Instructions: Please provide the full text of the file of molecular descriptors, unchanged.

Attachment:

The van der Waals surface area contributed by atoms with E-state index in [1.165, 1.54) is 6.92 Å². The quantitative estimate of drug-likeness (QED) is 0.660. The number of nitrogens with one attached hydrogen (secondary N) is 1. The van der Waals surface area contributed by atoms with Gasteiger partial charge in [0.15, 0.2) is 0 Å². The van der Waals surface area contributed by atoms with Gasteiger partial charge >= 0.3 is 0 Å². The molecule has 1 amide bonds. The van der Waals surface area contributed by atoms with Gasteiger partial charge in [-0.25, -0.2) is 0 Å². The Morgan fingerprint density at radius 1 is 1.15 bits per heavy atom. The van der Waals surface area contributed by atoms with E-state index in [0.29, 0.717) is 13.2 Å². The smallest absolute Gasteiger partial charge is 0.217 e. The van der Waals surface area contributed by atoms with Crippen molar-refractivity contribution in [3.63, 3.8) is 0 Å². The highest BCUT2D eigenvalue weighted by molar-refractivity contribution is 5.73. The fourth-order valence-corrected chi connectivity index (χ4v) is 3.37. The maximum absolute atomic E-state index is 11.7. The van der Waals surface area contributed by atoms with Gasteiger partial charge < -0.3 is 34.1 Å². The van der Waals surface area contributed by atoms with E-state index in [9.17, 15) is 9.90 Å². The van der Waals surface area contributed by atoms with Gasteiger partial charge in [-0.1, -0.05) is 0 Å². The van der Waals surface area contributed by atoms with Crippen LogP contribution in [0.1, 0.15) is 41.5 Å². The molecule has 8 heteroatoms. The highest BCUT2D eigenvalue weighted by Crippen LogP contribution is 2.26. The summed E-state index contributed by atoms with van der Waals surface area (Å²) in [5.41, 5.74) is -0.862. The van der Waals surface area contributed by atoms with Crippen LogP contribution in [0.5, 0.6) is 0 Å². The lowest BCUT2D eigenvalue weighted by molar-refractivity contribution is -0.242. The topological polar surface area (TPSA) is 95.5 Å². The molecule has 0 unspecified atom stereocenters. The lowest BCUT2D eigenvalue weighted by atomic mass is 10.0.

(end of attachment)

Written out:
The van der Waals surface area contributed by atoms with E-state index in [1.165, 1.54) is 6.92 Å². The quantitative estimate of drug-likeness (QED) is 0.660. The number of nitrogens with one attached hydrogen (secondary N) is 1. The van der Waals surface area contributed by atoms with Gasteiger partial charge in [0.15, 0.2) is 0 Å². The van der Waals surface area contributed by atoms with Gasteiger partial charge >= 0.3 is 0 Å². The molecule has 1 amide bonds. The van der Waals surface area contributed by atoms with Gasteiger partial charge in [-0.25, -0.2) is 0 Å². The Morgan fingerprint density at radius 1 is 1.15 bits per heavy atom. The van der Waals surface area contributed by atoms with E-state index in [0.29, 0.717) is 13.2 Å². The smallest absolute Gasteiger partial charge is 0.217 e. The van der Waals surface area contributed by atoms with Crippen molar-refractivity contribution in [3.63, 3.8) is 0 Å². The highest BCUT2D eigenvalue weighted by molar-refractivity contribution is 5.73. The fourth-order valence-corrected chi connectivity index (χ4v) is 3.37. The maximum absolute atomic E-state index is 11.7. The van der Waals surface area contributed by atoms with Gasteiger partial charge < -0.3 is 34.1 Å². The van der Waals surface area contributed by atoms with E-state index in [9.17, 15) is 9.90 Å². The van der Waals surface area contributed by atoms with Gasteiger partial charge in [-0.1, -0.05) is 0 Å². The van der Waals surface area contributed by atoms with Crippen LogP contribution in [0.1, 0.15) is 41.5 Å². The molecule has 8 heteroatoms. The highest BCUT2D eigenvalue weighted by Crippen LogP contribution is 2.26. The summed E-state index contributed by atoms with van der Waals surface area (Å²) in [5.41, 5.74) is -0.862. The van der Waals surface area contributed by atoms with Crippen LogP contribution in [0.5, 0.6) is 0 Å². The lowest BCUT2D eigenvalue weighted by molar-refractivity contribution is -0.242. The topological polar surface area (TPSA) is 95.5 Å². The molecule has 0 unspecified atom stereocenters. The lowest BCUT2D eigenvalue weighted by atomic mass is 10.0.